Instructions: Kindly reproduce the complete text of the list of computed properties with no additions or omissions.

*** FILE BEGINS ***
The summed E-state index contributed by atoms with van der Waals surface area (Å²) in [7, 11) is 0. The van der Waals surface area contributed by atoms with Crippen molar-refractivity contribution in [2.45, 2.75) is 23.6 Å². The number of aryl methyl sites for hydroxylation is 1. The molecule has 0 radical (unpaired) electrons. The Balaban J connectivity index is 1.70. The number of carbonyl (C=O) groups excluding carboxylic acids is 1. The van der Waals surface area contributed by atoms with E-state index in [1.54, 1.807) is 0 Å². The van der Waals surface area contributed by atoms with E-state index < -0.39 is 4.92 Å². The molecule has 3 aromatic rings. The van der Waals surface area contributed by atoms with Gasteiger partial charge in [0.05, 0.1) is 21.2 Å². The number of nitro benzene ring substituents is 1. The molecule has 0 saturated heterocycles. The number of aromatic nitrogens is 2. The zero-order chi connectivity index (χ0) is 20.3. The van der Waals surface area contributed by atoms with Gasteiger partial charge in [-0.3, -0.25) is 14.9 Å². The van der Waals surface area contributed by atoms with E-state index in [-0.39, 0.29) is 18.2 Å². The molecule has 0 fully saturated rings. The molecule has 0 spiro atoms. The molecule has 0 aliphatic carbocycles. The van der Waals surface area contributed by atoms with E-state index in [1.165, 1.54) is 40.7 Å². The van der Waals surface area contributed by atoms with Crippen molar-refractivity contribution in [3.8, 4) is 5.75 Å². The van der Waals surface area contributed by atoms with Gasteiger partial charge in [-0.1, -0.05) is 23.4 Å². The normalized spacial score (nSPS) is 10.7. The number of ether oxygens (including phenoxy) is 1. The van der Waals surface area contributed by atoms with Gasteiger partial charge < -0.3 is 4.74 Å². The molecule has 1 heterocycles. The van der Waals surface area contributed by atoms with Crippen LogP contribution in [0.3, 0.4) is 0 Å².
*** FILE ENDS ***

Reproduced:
The summed E-state index contributed by atoms with van der Waals surface area (Å²) in [7, 11) is 0. The van der Waals surface area contributed by atoms with Crippen molar-refractivity contribution in [2.45, 2.75) is 23.6 Å². The number of aryl methyl sites for hydroxylation is 1. The molecule has 0 radical (unpaired) electrons. The Balaban J connectivity index is 1.70. The number of carbonyl (C=O) groups excluding carboxylic acids is 1. The van der Waals surface area contributed by atoms with E-state index in [1.54, 1.807) is 0 Å². The van der Waals surface area contributed by atoms with E-state index < -0.39 is 4.92 Å². The molecule has 3 aromatic rings. The van der Waals surface area contributed by atoms with Gasteiger partial charge in [0.05, 0.1) is 21.2 Å². The number of nitro benzene ring substituents is 1. The molecule has 0 saturated heterocycles. The number of aromatic nitrogens is 2. The zero-order chi connectivity index (χ0) is 20.3. The van der Waals surface area contributed by atoms with Gasteiger partial charge in [-0.3, -0.25) is 14.9 Å². The van der Waals surface area contributed by atoms with E-state index in [-0.39, 0.29) is 18.2 Å². The molecule has 0 fully saturated rings. The molecule has 0 spiro atoms. The molecule has 0 aliphatic carbocycles. The van der Waals surface area contributed by atoms with E-state index in [1.165, 1.54) is 40.7 Å². The van der Waals surface area contributed by atoms with Crippen molar-refractivity contribution in [3.8, 4) is 5.75 Å². The van der Waals surface area contributed by atoms with Gasteiger partial charge in [-0.1, -0.05) is 23.4 Å². The normalized spacial score (nSPS) is 10.7. The number of ether oxygens (including phenoxy) is 1. The van der Waals surface area contributed by atoms with Gasteiger partial charge < -0.3 is 4.74 Å². The molecule has 1 heterocycles. The van der Waals surface area contributed by atoms with Crippen LogP contribution in [0.3, 0.4) is 0 Å².